deciding the treatment modality to be offered. It is important to realise that  improved outcomes with CABG, but no statistically significant differences,
both therapies have improved tremendously since their inception. CABG           leading some to argue that PCI could still be considered for patients with
can now be performed off-pump (OPCABG) and with minimally invasive              an intermediate SYNTAX score-particularly if they had left main disease,
keyhole techniques not requiring Sternotomy (MIDCAB). PCI techniques            but not triple-vessel disease. The three-year MACCE results in these
have seen increasing use of stents in the last decade, which provide a          intermediate-risk patients, however, show that the event curves have
rapid, less invasive option for management of CAD with quicker hospital         continued to separate, reaching 27.4% for DES-treated patients and 18.9%
discharge and return to daily activities.                                       for the CABG-treated patients, a difference that now reaches statistical
                                                                                significance (p=0.02).
The most awaited and acclaimed study for its ‘non-bias’ is the SYNTAX
Synergy between PCI with TAXUS and Cardiac Surgery trial. SYNTAX was            What's clear from these three-year results, is that it is only the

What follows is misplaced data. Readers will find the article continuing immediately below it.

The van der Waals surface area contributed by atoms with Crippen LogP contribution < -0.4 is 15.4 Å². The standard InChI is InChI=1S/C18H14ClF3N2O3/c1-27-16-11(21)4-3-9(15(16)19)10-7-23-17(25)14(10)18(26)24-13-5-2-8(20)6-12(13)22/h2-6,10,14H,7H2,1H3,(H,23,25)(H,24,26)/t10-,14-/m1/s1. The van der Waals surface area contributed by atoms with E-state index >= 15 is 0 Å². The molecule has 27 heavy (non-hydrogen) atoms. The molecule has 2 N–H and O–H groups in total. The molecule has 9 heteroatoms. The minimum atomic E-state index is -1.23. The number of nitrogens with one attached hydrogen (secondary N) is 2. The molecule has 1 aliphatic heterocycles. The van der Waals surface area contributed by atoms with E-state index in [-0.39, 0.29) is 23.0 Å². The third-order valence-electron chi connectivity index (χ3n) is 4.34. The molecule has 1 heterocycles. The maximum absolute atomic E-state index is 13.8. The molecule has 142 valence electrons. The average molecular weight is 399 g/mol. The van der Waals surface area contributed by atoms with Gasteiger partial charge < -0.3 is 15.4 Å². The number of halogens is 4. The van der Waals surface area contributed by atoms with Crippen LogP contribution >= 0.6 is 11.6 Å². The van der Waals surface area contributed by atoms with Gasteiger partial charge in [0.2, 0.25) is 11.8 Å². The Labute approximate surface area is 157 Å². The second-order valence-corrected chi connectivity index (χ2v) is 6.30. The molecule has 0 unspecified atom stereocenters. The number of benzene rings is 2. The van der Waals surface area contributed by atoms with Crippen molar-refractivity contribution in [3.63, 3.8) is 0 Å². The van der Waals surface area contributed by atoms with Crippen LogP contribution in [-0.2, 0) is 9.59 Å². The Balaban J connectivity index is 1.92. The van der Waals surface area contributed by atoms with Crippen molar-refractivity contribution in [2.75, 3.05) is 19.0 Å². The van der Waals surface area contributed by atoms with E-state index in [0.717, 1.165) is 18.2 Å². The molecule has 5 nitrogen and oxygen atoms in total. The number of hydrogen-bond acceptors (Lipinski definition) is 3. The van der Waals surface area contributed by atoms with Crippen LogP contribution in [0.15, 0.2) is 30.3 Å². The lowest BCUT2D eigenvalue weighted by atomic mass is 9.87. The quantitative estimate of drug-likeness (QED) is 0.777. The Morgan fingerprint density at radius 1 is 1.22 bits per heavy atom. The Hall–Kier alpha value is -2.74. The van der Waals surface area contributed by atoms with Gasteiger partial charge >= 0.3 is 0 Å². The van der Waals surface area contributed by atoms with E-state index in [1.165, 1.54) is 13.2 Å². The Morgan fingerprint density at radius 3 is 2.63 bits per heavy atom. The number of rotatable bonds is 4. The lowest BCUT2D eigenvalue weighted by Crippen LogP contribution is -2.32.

an 1800-patient trial randomising patients with left main Coronary Disease      lowest-risk patients by SYNTAX score in whom both PCI and CABG can
and/or three-vessel disease to either CABG or PCI using the Taxus DES           be considered to be reasonable options. The 'enduring lesson' from
(Drug Eluting Stent). At one year, PCI failed to meet the pre-specified margin  SYNTAX is that revascularisation for chronic, complex coronary disease
of non-inferiority against CABG, after the primary end point Major Adverse      needs to be individualised to
Cardiac and Cerebral Events (MACCE) occurred significantly more often           coronary anatomy, comorbidities and
among PCI-treated patients than among CABG-treated patients, driven by          patient preferences.
repeat procedures in the PCI group. For the 'harder' end point of death/
stroke/MI, rates were almost identical between the two groups; the stroke       It is important to tailor the needs
rate was higher in the CABG-treated patients. Two-year results, presented       of the patient and decide stent or
at last year's European Society of Cardiology meeting, showed MACCE             surgery in an unbiased manner
rates continuing to diverge, still driven by higher repeat-revascularisation    where the winner is the patient.
rates and a signal of increased MI among PCI-treated patients.
                                                                                              Dr. Sandeep Singh
Stroke, which at one year had significantly favoured the DES-treated
patients, was no different between the two groups by three years and nearly                               MS, M Ch, FICS, FACCS
identical between years one and two and between two and three. MI rates,                                    Director & HOD,
which had numerically favoured the CABG-treated patients at one year and
had reached statistical significance by the two-year mark, continued to be      Cardio Thoracic & Vascular Surgery
significantly lower in CABG group from year two to three and cumulatively
were significantly lower in the CABG-treated patients over three years, with
an absolute difference of 3.5%.

For the analysis of outcomes according to baseline SYNTAX
score-developed to characterise Complex Coronary Vasculature in patients
with high-risk left main and/or three-vessel disease at both one and two
years, the lowest-risk patients by SYNTAX score (score of 0-22) had MACCE